Reducing Geometry Effort

The machining techniques set the overall effort associated with the design. If possible, adjust the design geometry, so you can use 3D machining or 3+2 machining vs. 5-axis. After that, reduce the number of setups needed by limiting the number of faces that need to be machined. Finally, limit the number of tool changes needed for specialized geometry, like slits.

CNC Part Size Scaling

chart of manufacturing effort in CNC part scaling

For milled parts with a short dimension greater than 6 in, the manufacturing effort begins to increase because fixturing becomes more difficult. Maintaining tight tolerance across long dimensions is also harder. Also at larger sizes, materials become harder to source, and physical weight becomes significant. 

As part sizes shrink below 3 in (25.4 mm), the material gets weaker, and warping becomes an issue. Fixturing can easily deform parts at these dimensions, and machines run slower to minimize cut force. 

A special case is for thin sheets, which may be large but have a thickness of less than 0.1 in. Machining this geometry is extremely challenging because it is hard to prevent warping. Designing to the closest stock thickness eliminates this issue. At Fictiv, any dimension that is less than this 0.1 in will be adjusted to the closest stock thickness. 

Reducing Part Size Effort

For many designs, the size of the part is fixed by the application, so options for reducing effort are limited. One example is where new requirements mean the part must grow in size. In that situation, keeping 1 dimension under 6 inches will mean a low effort standard fixture is still usable. 

Effort Scaling for Materials

Structural parts may need high strength to resist static or dynamic loads. Flexible parts need materials with high elastic and fatigue strength. The material sets the baseline for manufacturing effort. Materials that are harder require slower cutting speeds and wear tools faster. On the other hand, they can withstand higher loads, and therefore, thinner geometries are possible. Plastic parts, while they are softer, are affected by thermal deformation more than metals, and it is more challenging to achieve narrow tolerances. The table below shows the relative effort to machine the same geometry from different materials.

Material Relative Effort

EffortMetalsPlastic
LeastAluminum
Brass
Delrin
PTFE
IncrementalCopper
Bronze
Steel
Cast Iron
ABS
PPS
HDPE
Acrylic
Nylon
MaximumStainless Steel
A2 Tool Steel
Titanium
Polypropylene
Polycarbonate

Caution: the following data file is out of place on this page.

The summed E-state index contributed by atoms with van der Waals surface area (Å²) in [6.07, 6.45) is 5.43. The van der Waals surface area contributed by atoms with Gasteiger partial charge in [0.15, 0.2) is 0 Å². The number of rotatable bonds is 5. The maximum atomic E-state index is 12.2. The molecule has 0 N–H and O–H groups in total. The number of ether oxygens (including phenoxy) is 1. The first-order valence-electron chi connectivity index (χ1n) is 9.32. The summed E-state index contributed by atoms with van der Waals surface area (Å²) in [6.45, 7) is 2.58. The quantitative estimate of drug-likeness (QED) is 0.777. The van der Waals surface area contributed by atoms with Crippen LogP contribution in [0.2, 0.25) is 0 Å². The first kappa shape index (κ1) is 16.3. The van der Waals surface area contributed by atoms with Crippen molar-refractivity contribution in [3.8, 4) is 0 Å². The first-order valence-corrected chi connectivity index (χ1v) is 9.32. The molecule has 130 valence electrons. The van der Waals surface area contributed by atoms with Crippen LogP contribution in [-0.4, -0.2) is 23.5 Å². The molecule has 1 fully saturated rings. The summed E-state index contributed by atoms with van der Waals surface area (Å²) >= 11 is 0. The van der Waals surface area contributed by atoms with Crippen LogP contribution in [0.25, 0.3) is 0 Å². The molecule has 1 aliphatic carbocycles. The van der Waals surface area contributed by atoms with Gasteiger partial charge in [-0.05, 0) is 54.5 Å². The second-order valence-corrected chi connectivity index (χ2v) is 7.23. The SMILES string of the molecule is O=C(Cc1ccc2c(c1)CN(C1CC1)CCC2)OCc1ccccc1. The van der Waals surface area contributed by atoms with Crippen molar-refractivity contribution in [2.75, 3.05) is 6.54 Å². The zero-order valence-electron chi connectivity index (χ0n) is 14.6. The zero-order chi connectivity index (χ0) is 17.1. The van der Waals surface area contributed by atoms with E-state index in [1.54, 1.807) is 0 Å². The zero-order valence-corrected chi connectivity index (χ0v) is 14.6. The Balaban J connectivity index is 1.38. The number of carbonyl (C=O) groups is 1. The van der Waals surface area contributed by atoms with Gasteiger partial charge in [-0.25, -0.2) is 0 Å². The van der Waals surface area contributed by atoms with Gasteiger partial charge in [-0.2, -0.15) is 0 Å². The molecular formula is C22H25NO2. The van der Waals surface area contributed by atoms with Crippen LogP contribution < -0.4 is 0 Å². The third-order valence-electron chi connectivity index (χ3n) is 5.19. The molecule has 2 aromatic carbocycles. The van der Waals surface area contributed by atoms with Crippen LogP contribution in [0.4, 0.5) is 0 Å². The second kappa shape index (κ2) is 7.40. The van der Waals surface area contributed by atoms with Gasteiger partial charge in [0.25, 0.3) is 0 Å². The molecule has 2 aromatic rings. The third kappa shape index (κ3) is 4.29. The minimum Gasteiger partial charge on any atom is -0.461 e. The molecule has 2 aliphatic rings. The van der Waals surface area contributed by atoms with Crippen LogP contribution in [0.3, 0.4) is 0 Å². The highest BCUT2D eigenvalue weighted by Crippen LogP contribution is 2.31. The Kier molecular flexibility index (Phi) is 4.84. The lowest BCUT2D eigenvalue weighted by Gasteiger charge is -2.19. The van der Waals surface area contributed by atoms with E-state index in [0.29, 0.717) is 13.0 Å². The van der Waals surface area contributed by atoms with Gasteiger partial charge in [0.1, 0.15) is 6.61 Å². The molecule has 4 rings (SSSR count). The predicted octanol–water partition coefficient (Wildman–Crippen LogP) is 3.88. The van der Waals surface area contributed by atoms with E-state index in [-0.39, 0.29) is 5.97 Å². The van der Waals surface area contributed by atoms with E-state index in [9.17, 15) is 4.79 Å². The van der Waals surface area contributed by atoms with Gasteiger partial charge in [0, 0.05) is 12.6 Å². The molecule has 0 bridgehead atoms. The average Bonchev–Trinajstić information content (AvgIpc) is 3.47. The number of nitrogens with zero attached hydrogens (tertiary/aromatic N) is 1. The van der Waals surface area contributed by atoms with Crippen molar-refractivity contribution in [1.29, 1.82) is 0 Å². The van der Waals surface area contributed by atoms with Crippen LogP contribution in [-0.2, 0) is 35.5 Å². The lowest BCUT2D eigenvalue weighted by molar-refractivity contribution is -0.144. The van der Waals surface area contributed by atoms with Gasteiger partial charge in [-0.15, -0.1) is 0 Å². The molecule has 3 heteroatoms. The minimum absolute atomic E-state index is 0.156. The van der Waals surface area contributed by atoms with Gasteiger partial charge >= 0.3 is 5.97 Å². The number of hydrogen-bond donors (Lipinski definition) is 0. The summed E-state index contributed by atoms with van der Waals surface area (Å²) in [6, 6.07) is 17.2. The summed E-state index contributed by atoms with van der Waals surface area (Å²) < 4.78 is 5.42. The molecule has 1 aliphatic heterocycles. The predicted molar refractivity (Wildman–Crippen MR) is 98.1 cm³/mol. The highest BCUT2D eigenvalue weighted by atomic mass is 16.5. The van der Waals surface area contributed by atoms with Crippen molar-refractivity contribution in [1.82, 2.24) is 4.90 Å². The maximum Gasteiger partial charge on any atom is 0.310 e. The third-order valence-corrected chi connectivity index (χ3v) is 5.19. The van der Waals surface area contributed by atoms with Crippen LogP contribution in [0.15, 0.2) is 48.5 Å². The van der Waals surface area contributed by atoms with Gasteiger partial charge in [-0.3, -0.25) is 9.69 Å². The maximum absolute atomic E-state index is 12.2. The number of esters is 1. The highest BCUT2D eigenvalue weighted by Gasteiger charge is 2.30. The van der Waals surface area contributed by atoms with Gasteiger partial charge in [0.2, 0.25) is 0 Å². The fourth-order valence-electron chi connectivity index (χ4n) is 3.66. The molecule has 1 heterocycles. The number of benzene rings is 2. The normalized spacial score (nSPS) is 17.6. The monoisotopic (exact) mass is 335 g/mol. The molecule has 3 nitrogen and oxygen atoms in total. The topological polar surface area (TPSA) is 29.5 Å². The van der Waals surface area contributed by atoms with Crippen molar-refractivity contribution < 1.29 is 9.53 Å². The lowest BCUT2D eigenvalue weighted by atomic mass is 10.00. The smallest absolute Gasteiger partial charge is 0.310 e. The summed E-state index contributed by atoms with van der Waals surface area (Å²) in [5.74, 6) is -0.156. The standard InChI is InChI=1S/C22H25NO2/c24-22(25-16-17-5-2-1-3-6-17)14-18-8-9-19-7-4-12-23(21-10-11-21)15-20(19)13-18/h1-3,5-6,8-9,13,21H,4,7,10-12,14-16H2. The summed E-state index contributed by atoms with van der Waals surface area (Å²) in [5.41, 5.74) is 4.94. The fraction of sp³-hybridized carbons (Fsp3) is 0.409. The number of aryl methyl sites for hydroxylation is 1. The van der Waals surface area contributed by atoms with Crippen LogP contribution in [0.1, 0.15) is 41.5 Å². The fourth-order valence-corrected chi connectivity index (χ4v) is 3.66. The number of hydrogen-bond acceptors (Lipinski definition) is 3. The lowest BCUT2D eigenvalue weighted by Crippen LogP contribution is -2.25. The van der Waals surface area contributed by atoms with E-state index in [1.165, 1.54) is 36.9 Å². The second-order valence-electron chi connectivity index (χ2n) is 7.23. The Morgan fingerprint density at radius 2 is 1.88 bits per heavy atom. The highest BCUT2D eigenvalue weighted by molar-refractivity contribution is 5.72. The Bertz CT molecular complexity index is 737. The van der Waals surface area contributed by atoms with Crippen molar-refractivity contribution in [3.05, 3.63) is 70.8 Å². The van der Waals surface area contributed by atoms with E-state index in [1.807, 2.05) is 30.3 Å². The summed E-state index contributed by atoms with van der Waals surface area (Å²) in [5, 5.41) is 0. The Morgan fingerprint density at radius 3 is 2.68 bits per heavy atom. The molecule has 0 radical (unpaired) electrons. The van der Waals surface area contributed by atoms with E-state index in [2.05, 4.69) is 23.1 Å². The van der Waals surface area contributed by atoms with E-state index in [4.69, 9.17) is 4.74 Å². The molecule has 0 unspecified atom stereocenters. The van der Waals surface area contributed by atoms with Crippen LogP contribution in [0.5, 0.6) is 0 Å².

UHMW
PEEK
Ultem

Reducing Material Effort

If the material is fixed by the design requirements, then its associated machining effort is also fixed. If there is flexibility, then consider materials that have a better machinability. Also, do not fight against what a material can provide. For example, attempting to machine narrow tolerances into plastic is higher effort because plastics have lower thermal stability than metal. In cases like this, switching to a metal material may be lower effort overall. 

CNC Milling Finish and Effort Scaling

chart showing CNC milling finishes and effort scaling

Beyond intrinsic fillets and breaking edges, each additional finished surface or filleted edge adds effort. Though this may seem trivial, the number of operations can become large, especially for internal features. Smooth surface roughness requires slow machine passes and potentially more tool changes. Fillets are separated by effort as follows:

LowInternal vertical edges. External vertical edges, 
IncrementalExternal horizontal edges
HighInternal horizontal edges, non-orthogonal edges

Rounding external edges also increases manufacturing effort because the tool has to be placed very precisely, or 3D machining must be used. Internal horizontal edges or non-orthogonal edges can run into reachability issues or complex tool paths. 

Another operation that can add significant effort is engraving. Specialized fonts for engraving on turned parts require an additional milling setup. To help reduce effort for engraving, Fictiv offers a standard profile with a predefined and validated font. 

Reducing Look and Feel Effort

Look and feel may not have the most dramatic effort function, but it can result in significant effort if many surfaces or edges are touched. For surface roughness, fine finishes are possible in CNC, but other processes, like electropolishing, may produce better results. Consider the additional effort of adding in another manufacturing step vs. the effort to machine to a fine roughness. For fillets, minimize cut depth for internal horizontal edges, or use a bullnose tool to machine the fillet in a single step. 

Conclusion: Driving Down Manufacturing Effort

The incremental effort region is where most designs reside because most designs have at least one parameter that drives higher effort. Designing in this region is a balance between maximizing design performance and minimizing manufacturing effort. In CNC machining, this region effort is dominated by tolerance and part geometry, though it is possible for any parameter to cause significant effort. See the list below for a summary of techniques for reducing effort in this region. 

Incremental Effort DFM Checklist for CNC Machining

Tolerance 

  • Limit narrow tolerance to only the critical dimensions
  • Eliminate error sources, like soft jaws

Geometry 

  • Simplify geometry to avoid 5-axis machining
  • Limit sets up by limiting the number of faces that need machining

Part Size 

  • Leave one dimension within 6 inches, so that the machinist can use a standard fixture 

Material

  • Go as low as possible on the material effort chart, while still meeting the design requirements. 
  • Align material characteristics with highest priority design requirements

Look and Feel

  • For surface finish, look at other processes, such as electroplating, that may be lower effort. 
  • Prioritize fillets by their effort: internal vertical, external horizontal, internal horizontal, compound edges. 
  • Avoid engraving. If required, use the manufacturers standard font.